When Norah was first born, I remember being disappointed that other friends weren't having babies at the same time. Even friends who had babies born just 6 months or even a year behind seemed so much younger. I remember thinking it was such a shame that I wouldn't be able to raise kids with the same clan of friends I'd always had. And then, as the kids grew older, I realized how silly that really was. Kids play with other kids: regardless of gender, gaping age differences, or a seeming lack of interest in the same activities. Put a group of kids together and they'll find a point of connection. It's that simple.
For the past 5 years since being a mom, I've struggled to find a mama clan to connect to. I spent time on the hunt for other mamas with 2 little girls just the same ages as my own girls, mamas who worked full time like me, mamas who shared similar interests. Most of my mama friends in California were either my friends before we were mamas or were women who reached out to me. I kept waiting for the perfect fit.
But, being here I have had to be more bold: introducing myself on our street corner or at the park. Asking candidly about good preschools, cheap groceries, and how to get through rainy days. Being new, afraid, and alone - I've been broken open. I've had to ask and receive others' help and advice. I've realized it was foolish not to reach out when I was comfortable in California. Though we look for similarities as points of connection with others, it is the differences between us and those we love that really enrich our lives.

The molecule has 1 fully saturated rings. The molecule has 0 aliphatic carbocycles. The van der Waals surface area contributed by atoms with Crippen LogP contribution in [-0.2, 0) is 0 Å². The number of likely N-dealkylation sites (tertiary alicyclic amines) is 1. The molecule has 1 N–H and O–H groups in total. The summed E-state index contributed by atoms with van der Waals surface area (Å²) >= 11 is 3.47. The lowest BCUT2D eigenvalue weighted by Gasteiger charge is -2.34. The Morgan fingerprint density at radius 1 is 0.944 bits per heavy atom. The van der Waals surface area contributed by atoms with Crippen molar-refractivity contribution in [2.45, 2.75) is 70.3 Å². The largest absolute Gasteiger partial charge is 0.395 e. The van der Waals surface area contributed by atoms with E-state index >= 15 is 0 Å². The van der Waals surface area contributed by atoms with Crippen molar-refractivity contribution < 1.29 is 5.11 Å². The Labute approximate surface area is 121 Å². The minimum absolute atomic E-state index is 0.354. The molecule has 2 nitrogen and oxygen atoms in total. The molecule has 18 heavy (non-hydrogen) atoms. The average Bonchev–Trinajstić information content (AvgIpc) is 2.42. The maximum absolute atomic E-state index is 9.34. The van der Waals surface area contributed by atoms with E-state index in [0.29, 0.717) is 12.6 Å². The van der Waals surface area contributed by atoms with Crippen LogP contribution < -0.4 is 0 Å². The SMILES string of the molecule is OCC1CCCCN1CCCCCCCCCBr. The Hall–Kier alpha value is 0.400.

On one of our first days here, I ran out to the street corner to greet my neighbor as she headed out for a walk with her two boys. I told her I was new to the area and new to being a stay at home mom. A few hours later, she posted a note on my door with some helpful numbers, her own contact information, and the name of a playgroup she thought I might like to join.
Since then the girls and I have been going to the playgroup. We've met a tribe of mamas strong, beautiful, and banded together in raising their kids. They swap advice, babysitting, clothes, and coupons. From the start, they've made us feel invited, welcomed, embraced.
Today, on a group walk with the mamas - I came completely unprepared. Of course, Harper blew out her diaper along the walk and I had nothing to change her into. Another mama offered a change of clothes and a diaper, saying nonchalantly, "just bring it back when you can."
I kept apologizing, mortified and embarrassed.
But, one of the other mothers piped in with these wise words I've probably heard a thousand times before, "We are of the mindset that it takes a village. Just accept the help, and pitch in when you can." It really hit me. I am grateful for the little village here we're already starting to form. And more grateful than ever before for our extended village of friends and family all over the world. Thanks for being a part of our tribe.